Oral ingestion of Butcher’s broom was suspected to have led to precipitation of diabetic ketoacidosis in a 39-year-old woman with poorly controlled diabetes previously in good health. She was admitted 5 days after she started Butcher’s broom for mild ankle swelling; 48 hours prior to admission she experienced vomiting and diarrhea before becoming acutely unwell. Improvement was noted within 12 hours of supportive treatment with IV fluids, an insulin drip, and calcium gluconate; she recovered fully.13

In animal studies, adverse events appear to be associated with the route of administration and the use of roots versus rhizomes. The extract from roots was found to be more toxic than from rhizomes and led to convulsions, paralysis, GI inflammation, and dysentery. Severe visceral congestion led to fatal respiratory failure.13

References

1. Tyler VE. The New Honest Herbal. Philadelphia, PA: G.F. Stickley Co.; 1987.
2. ElSohly M, Knapp JE, Slatkin KF, Schiff PL Jr, Doorenbos NJ, Quimby MW. Constituents of Ruscus aculeatus. Lloydia. 1975;38:106-108.237169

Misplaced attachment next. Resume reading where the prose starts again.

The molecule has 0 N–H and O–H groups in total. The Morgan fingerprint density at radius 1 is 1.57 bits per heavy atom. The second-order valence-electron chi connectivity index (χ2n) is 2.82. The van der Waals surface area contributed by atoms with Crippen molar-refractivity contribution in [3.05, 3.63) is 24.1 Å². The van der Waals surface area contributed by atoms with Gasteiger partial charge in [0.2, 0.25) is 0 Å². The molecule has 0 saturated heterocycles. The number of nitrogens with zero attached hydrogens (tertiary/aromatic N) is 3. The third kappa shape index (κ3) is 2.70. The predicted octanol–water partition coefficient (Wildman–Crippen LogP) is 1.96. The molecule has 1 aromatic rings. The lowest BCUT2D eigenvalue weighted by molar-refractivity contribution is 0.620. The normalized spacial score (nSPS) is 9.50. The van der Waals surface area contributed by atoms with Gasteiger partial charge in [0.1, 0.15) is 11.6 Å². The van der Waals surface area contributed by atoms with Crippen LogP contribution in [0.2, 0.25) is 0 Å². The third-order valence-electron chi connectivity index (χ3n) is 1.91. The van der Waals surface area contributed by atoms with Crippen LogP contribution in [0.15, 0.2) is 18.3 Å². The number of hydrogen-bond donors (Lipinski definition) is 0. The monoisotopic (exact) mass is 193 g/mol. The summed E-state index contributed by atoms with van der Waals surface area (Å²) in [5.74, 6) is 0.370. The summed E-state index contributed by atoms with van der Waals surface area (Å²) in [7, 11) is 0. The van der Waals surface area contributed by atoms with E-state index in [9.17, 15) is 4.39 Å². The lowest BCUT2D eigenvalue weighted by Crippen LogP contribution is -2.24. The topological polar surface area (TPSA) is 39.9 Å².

3. Mabberly DJ. The Plant-book. New York, NY: Cambridge University Press; 1987.
4. Di Lazzaro A, Morana A, Schiraldi C, Martino A, Ponzone C, De Rosa M. An enzymatic process for the production of the pharmacologically active glycosides desglucodesrhamnoruscin from Ruscus aculeatus L. J Mol Catal, B Enzym. 2001;11:307-314.
5. Redman DA. Ruscus aculeatus (butcher's broom) as a potential treatment for orthostatic hypotension, with a case report. J Altern Complement Med. 2000;6:539-549.11152059
6. Pourrat H, Lamaison JL, Gramain JC, Remuson R. Isolation and confirmation of the structure by 13C-NMR of the main prosapogenin from Ruscus aculeatus L [in French]. Ann Pharm Fr. 1983;40:451-458.6847078